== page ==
Inclusion Officer Hope Agwang working with person with visual impairment / Image credit: Stephen Muwanguzi TUNADO

The effectiveness of the work of this inclusion officer depends on several factors. First, the experience, background and seniority of the person fulfilling the function matters greatly for its effectiveness. Secondly, the policies and implementation roadmaps and timelines in place within the organisation provide the inclusion officer with the necessary tools. These policies and implementation guidelines should be concrete, workable, specific, and realistic. Lastly, the embeddedness of the position within the organisation and the commitment to inclusion as a core value play a role. Arguably, an organisation that does not consider inclusion as a core value is less likely to employ an inclusion officer.

Inclusion as a strategic core value

On a strategic level, TUNADO has committed to inclusion in several ways. A gender policy guides on the budget commitments towards gender inclusion (30% of the annual budget), same with disability policy (2%). All projects and programmes have mainstreamed the Gender Action Learning System methodology, which is a gender empowerment methodology that is based on dialogues in communities and households that are used as a negotiation tool for women inclusion. Staff and board have been trained in disability and gender inclusion within the projects and in the organisation. A gender analysis for the honey value chain was conducted to guide programming and it will continue to be updated. Programmes and projects are directed to spend effort to bridge the gap for persons with specific challenges due to intersecting (2) characteristics. In practice this means monitoring the quantitative and qualitative indicators of inclusion, such as proportion of women in beekeeping, differences in production, access to equipment, capital, and assets, and so forth.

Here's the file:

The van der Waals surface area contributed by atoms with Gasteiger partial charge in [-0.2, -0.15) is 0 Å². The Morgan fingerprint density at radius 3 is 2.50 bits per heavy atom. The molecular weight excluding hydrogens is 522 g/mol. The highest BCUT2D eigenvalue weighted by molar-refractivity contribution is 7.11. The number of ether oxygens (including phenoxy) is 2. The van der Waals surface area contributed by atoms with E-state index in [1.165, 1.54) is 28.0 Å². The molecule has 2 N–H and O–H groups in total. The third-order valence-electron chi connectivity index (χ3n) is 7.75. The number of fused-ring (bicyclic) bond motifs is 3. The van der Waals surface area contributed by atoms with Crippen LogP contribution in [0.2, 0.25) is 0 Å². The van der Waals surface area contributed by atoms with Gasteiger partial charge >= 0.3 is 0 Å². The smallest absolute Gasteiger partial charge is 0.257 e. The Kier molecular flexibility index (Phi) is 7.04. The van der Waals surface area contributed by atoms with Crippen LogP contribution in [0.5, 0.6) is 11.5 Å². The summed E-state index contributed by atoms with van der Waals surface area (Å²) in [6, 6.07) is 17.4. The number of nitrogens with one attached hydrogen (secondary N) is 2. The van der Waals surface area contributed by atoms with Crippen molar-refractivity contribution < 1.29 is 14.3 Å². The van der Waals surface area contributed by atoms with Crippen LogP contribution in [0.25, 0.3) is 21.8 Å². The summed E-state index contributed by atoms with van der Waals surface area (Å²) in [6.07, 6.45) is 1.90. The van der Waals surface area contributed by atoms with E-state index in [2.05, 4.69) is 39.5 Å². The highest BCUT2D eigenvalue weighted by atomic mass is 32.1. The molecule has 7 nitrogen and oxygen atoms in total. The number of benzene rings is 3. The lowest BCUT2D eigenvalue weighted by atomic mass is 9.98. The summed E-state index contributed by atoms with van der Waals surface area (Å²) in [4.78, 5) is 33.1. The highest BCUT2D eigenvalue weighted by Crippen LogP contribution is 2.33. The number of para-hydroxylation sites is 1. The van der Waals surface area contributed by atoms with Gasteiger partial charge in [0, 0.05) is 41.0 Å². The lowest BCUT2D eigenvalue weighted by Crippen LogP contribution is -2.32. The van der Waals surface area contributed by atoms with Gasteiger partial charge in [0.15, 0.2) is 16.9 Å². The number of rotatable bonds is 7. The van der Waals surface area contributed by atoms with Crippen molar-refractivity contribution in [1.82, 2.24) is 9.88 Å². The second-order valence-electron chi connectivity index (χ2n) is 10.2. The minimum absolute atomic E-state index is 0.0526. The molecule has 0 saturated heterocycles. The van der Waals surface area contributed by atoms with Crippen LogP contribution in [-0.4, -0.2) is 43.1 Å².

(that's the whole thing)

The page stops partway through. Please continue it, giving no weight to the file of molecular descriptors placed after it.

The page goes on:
Beekeeper trying on a bee suit during a training / Image credit: Stephen Muwanguzi TUNADO

Whereas gender parity is a common first approach on the inclusion front, a wider focus on intersections of multiple characteristics that pose particular challenges is necessary. The mechanisms behind inclusion and exclusion play a central role in inclusion policy as input for analyses and policies. However, without the organisational and strategic backing of principles of inclusion, it is very difficult to put it into concrete practices. It is necessary to weave inclusion into the organisational structure with internal policies, embedded in concrete implementation guides that set clear and realistic goals, combined with staff training and monitoring.

Acknowledgements

This blog is a cooperation between INCLUDE, Woord en Daad, TRIAS and TUNADO. The three organisations implement Trees x Bees in Uganda, as a consortium under the Challenge Fund for Youth Employment. This project seeks to connect coffee farming, beekeeping and tree planting for pollination, honey production, reforestation, and climate resilient agroforestry.

 

(1) Reinders, S., Dekker, M., van Kesteren, F., Oudenhuijsen, L., 2019. Inclusive Development in Africa (Synthesis report), Synthesis Report series. INCLUDE Knowledge Platform, Leiden, the Netherlands. https://includeplatform.net/publications/synthesis-report-inclusive-development-in-africa/

(2) Intersectionality refers to each one’s unique experience due to anything that affects marginalisation in their lifetimes, which can be gender, family composition, assets, and other individual and social characteristics. First coined by Prof. Kimberlé Crenshaw in 1989 (Crenshaw, 1991).

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One response to “Hive-minded: what’s working for inclusion in apiculture?”

  1. Lawrence Tusimomuhangi says:

    The intervention of TUNADO to mobilise, strengthen farmer groups is key. The involvement of vulnerable groups like neglected communities like the batwa, in Kisoro, Disabled persons but could be resourceful in some areas along the apiculture value chain.
    Mobilisation of communities along protected areas would be a great opportunity to tap the natural benefits from those areas.

    Value addition from the farm, is key in honey, bees wax and propolis production. Our beekeepers are still facing challenges in accessing value addition equipment. There is need to receive a strong advocacy for tax waiver on a number of value addition equipment.

    Capacity building of our youths in small equipment management, items like honey presses that would be hired out during honey harvesting,